Sociology Index

Sociology of Children

"I was not a desperate wandering soul in search of a body. It was no favour giving birth to me" - rvp

An estimated 215 million boys and girls aged 5-17 were engaged in child labour in 2008, 115 million of them in hazardous work. - State of the World's Children 2012 Report of the United Nations Children's Fund (UNICEF). We had laws to protect animals before we had them to protect children. The laws against cruelty to children that were enacted in the United States after 1875, at which time the New York Society for the Prevention of Cruelty to Animals demonstrated that it was possible to prosecute parents for the abuse of children under laws against cruelty to animals. Sociology of Children is about children's nature, needs, interests, values, morals, and capabilities.

An examination of the changing social circumstances of contemporary children's lives, social class differences in children’s life experiences, traditional and emerging perspectives on childhood socialization, recent research on gender and racial socialization of children, methodology issues involved in studying children and peer cultures created by children. Sociology of Children and Childhood puts all aspects of children's lives at the center of investigation. And, rather than assuming that children are passive participants in interactions that involve adults.

The new Sociology of Children and Childhood starts from the assumption that children are active participants; rather than simply responding to the demands, instructions, or interpretations of adults.

Until the late 1980s, sociologists tended to include children in studies as passive objects in an adult-controlled process of socialization and as causes or victims of social problems.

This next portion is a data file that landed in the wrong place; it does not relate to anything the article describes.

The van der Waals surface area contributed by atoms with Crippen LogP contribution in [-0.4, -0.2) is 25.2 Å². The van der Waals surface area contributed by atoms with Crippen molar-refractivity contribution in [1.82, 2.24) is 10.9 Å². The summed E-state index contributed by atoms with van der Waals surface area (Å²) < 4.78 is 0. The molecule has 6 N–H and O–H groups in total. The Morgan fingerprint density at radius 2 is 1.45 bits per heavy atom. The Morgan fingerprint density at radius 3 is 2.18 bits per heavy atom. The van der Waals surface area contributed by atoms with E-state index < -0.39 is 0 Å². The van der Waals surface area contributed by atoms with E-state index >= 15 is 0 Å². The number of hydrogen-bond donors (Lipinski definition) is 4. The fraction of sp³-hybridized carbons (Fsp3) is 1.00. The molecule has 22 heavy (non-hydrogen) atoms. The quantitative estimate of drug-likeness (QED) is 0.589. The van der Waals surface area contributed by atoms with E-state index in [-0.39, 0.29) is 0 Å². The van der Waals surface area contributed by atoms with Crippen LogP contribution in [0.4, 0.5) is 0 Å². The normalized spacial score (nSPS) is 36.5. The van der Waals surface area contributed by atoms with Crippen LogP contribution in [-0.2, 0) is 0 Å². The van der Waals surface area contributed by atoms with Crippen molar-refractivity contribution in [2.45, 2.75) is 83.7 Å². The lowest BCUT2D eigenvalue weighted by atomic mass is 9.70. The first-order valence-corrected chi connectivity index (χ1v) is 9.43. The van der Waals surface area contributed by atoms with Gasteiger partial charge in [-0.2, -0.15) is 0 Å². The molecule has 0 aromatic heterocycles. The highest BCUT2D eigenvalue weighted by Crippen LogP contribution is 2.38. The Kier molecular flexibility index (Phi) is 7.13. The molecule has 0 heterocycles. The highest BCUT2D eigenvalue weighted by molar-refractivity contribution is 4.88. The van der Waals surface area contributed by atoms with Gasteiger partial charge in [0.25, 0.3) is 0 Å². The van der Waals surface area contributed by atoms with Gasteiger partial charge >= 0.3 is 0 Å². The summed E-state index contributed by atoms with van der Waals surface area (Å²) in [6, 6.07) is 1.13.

"Treacherous though memory is, it seems to me the chief means we have of discovering how a child's mind works. The child and the adult live in different worlds. --George Orwell, 'Such, Such Were the Joys'

Lenzer, Gertrud "Children's Studies: Beginnings and Purposes"
The Lion and the Unicorn, The Johns Hopkins University Press.
Excerpt: The real question is whether it is still normal for a schoolchild to live for years amid irrational terrors and lunatic misunderstandings. And here one is up against the very great difficulty of knowing what a child really feels and thinks. A child which appears reasonably happy may actually be suffering horrors which it cannot or will not reveal. It lives in a sort of alien under-water world which we can only penetrate by memory or divination. Our chief clue is the fact that we were once children ourselves, and many people appear to forget the atmosphere of their own childhood almost entirely.

Objectives of a course on sociology of childhood

To become familiar with research that describes changes in the societal definitions of childhood and children’s “place” in society.

To become aware of the methodological issues associated with research about children and childhood that puts their own perspectives at center stage.

To become more familiar with qualitative or interpretive research methods (e.g., ethnographies, case studies of children and childhood, participant observations).

To acquire in-depth knowledge about the social, emotional, and economic circumstances of children’s lives today and to learn how to find valid and reliable statistical information about children and childhood on an aggregate level.

To understand more fully the differences between sociological and psychological perspectives on children and childhood.

To have the opportunity to read original research about children and childhood that puts their perspectives rather than adult perspectives at the center of analysis.

To become familiar with examples of cultural artifacts created by, for, or with children.